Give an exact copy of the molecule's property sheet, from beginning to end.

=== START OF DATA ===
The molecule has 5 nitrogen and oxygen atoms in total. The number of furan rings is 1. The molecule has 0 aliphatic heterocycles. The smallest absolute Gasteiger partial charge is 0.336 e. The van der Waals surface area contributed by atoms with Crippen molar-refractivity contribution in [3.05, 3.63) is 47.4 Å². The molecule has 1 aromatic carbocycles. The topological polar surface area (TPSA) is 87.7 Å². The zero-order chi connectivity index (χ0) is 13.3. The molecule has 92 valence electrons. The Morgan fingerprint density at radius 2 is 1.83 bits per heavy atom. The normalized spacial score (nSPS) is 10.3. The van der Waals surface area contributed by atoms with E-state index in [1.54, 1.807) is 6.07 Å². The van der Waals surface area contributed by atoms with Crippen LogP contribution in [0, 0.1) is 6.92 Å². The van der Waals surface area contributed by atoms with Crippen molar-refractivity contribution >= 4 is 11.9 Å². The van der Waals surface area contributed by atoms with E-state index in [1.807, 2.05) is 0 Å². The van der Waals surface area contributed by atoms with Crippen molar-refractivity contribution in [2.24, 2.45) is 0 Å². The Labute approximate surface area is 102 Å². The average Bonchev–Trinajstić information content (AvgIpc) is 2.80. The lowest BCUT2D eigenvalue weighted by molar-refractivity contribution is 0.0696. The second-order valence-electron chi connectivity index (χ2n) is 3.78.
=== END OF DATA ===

The molecule has 5 nitrogen and oxygen atoms in total. The number of furan rings is 1. The molecule has 0 aliphatic heterocycles. The smallest absolute Gasteiger partial charge is 0.336 e. The van der Waals surface area contributed by atoms with Crippen molar-refractivity contribution in [3.05, 3.63) is 47.4 Å². The molecule has 1 aromatic carbocycles. The topological polar surface area (TPSA) is 87.7 Å². The zero-order chi connectivity index (χ0) is 13.3. The molecule has 92 valence electrons. The Morgan fingerprint density at radius 2 is 1.83 bits per heavy atom. The normalized spacial score (nSPS) is 10.3. The van der Waals surface area contributed by atoms with E-state index in [1.54, 1.807) is 6.07 Å². The van der Waals surface area contributed by atoms with Crippen LogP contribution in [0, 0.1) is 6.92 Å². The van der Waals surface area contributed by atoms with Crippen molar-refractivity contribution >= 4 is 11.9 Å². The van der Waals surface area contributed by atoms with E-state index in [1.807, 2.05) is 0 Å². The van der Waals surface area contributed by atoms with Crippen molar-refractivity contribution in [2.24, 2.45) is 0 Å². The Labute approximate surface area is 102 Å². The average Bonchev–Trinajstić information content (AvgIpc) is 2.80. The lowest BCUT2D eigenvalue weighted by molar-refractivity contribution is 0.0696. The second-order valence-electron chi connectivity index (χ2n) is 3.78.